Effects of sociodemographic factors on adherence to breastfeeding and other important infant dietary recommendations

2.50
Hdl Handle:
http://hdl.handle.net/2336/6484
Title:
Effects of sociodemographic factors on adherence to breastfeeding and other important infant dietary recommendations
Authors:
Gudnadottir, Maria; Gunnarsson, Björn Sigurdur; Thorsdottir, Inga
Citation:
Acta Paediatr. 2006, 95(4):419-24
Issue Date:
1-Apr-2006
Abstract:
AIM: To examine in an affluent and healthy population the association between sociodemographic factors and the adherence to key infant dietary recommendations. METHODS: In a longitudinal prospective study, healthy newborns were selected randomly in maternity wards around Iceland and their diet recorded every month for one year (n = 124). In addition, a 48-hour-weighed-record, including information on added sugar, fruits, vegetables and the use of A and D vitamin drops was completed by 91 (73%) mothers at 9 and 12 months. Information about the mothers' education, smoking, age, parity, and family income was collected (n = 98; 79%). RESULTS: Regression analyses, including sociodemographic factors, showed exclusive breastfeeding to be positively associated with more education (P = 0.022) and non-smoking (P = 0.013) explaining 22% of the variance, and total breastfeeding (exclusive + partial) with non-smoking (P = 0.006). Multiple regression also showed children's intake of added sugar from 9-12 months to be positively associated with mother's smoking (P = 0.022) and negatively with age (P = 0.026), explaining 30% of variance. Sociodemographic factors were associated with children's fruit and vegetable consumption but not with the administration of AD-vitamin drops. However, when tested for significance between groups, younger mothers with fewer children seemed less likely to give AD-vitamin drops. CONCLUSIONS: In a group of mothers getting regular antenatal care and giving birth to healthy infants, sociodemographic factors can predict which mothers need special guidance concerning recommendations about diet in infancy. These were mothers with less education, who smoked, were younger and were having their first or second child.
Description:
To access publisher full text version of this article. Please click on the hyperlink in Additional Links field
Additional Links:
http://taylorandfrancis.metapress.com/link.asp?id=l752814070pt5130

Full metadata record

DC FieldValue Language
dc.contributor.authorGudnadottir, Maria-
dc.contributor.authorGunnarsson, Björn Sigurdur-
dc.contributor.authorThorsdottir, Inga-
dc.date.accessioned2006-12-11T13:13:29Z-
dc.date.available2006-12-11T13:13:29Z-
dc.date.issued2006-04-01-
dc.date.submitted2006-12-11-
dc.identifier.citationActa Paediatr. 2006, 95(4):419-24en
dc.identifier.issn0803-5253-
dc.identifier.pmid16720488-
dc.identifier.doi10.1080/0803520500434769-
dc.identifier.otherNUR12-
dc.identifier.urihttp://hdl.handle.net/2336/6484-
dc.descriptionTo access publisher full text version of this article. Please click on the hyperlink in Additional Links fielden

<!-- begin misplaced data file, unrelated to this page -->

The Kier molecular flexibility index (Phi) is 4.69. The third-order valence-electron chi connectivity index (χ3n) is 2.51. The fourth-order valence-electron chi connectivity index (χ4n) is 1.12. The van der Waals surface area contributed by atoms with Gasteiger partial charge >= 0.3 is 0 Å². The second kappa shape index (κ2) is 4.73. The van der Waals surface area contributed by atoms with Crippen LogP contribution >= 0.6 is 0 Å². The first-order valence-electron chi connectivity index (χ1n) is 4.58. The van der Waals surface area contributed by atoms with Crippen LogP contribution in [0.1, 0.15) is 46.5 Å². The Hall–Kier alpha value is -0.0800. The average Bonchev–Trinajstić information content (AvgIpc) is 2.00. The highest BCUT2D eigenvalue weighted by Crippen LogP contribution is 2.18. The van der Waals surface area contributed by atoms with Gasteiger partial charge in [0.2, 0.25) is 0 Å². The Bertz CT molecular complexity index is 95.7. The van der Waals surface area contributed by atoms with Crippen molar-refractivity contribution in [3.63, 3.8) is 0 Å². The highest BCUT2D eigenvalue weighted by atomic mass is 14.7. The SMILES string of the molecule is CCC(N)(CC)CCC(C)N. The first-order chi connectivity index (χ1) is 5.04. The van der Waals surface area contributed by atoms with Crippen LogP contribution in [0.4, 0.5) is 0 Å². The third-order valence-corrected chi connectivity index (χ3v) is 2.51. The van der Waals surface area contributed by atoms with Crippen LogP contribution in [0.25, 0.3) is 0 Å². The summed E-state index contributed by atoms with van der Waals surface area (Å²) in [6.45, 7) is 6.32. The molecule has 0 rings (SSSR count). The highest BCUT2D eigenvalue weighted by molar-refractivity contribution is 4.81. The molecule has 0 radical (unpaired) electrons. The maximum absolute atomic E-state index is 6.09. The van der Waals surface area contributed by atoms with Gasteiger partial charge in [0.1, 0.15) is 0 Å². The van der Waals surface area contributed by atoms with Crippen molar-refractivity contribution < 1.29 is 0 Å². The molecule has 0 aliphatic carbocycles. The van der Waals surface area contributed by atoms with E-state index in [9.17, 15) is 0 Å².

dc.description.abstractAIM: To examine in an affluent and healthy population the association between sociodemographic factors and the adherence to key infant dietary recommendations. METHODS: In a longitudinal prospective study, healthy newborns were selected randomly in maternity wards around Iceland and their diet recorded every month for one year (n = 124). In addition, a 48-hour-weighed-record, including information on added sugar, fruits, vegetables and the use of A and D vitamin drops was completed by 91 (73%) mothers at 9 and 12 months. Information about the mothers' education, smoking, age, parity, and family income was collected (n = 98; 79%). RESULTS: Regression analyses, including sociodemographic factors, showed exclusive breastfeeding to be positively associated with more education (P = 0.022) and non-smoking (P = 0.013) explaining 22% of the variance, and total breastfeeding (exclusive + partial) with non-smoking (P = 0.006). Multiple regression also showed children's intake of added sugar from 9-12 months to be positively associated with mother's smoking (P = 0.022) and negatively with age (P = 0.026), explaining 30% of variance. Sociodemographic factors were associated with children's fruit and vegetable consumption but not with the administration of AD-vitamin drops. However, when tested for significance between groups, younger mothers with fewer children seemed less likely to give AD-vitamin drops. CONCLUSIONS: In a group of mothers getting regular antenatal care and giving birth to healthy infants, sociodemographic factors can predict which mothers need special guidance concerning recommendations about diet in infancy. These were mothers with less education, who smoked, were younger and were having their first or second child.en
dc.language.isoenen
dc.relation.urlhttp://taylorandfrancis.metapress.com/link.asp?id=l752814070pt5130en
dc.subject.meshAdulten
dc.subject.meshBreast Feedingen
dc.subject.meshDieten
dc.subject.meshFemaleen
dc.subject.meshHumansen
dc.subject.meshIcelanden
dc.subject.meshInfanten
dc.subject.meshLongitudinal Studiesen
dc.subject.meshMaternal Behavioren
dc.subject.meshParityen
dc.subject.meshPatient Complianceen
dc.subject.meshPregnancyen
dc.subject.meshPrenatal Careen
dc.subject.meshSmokingen
dc.subject.meshSocioeconomic Factorsen
dc.subject.meshTime Factorsen
dc.titleEffects of sociodemographic factors on adherence to breastfeeding and other important infant dietary recommendationsen
dc.typeArticleen
dc.format.digYES-

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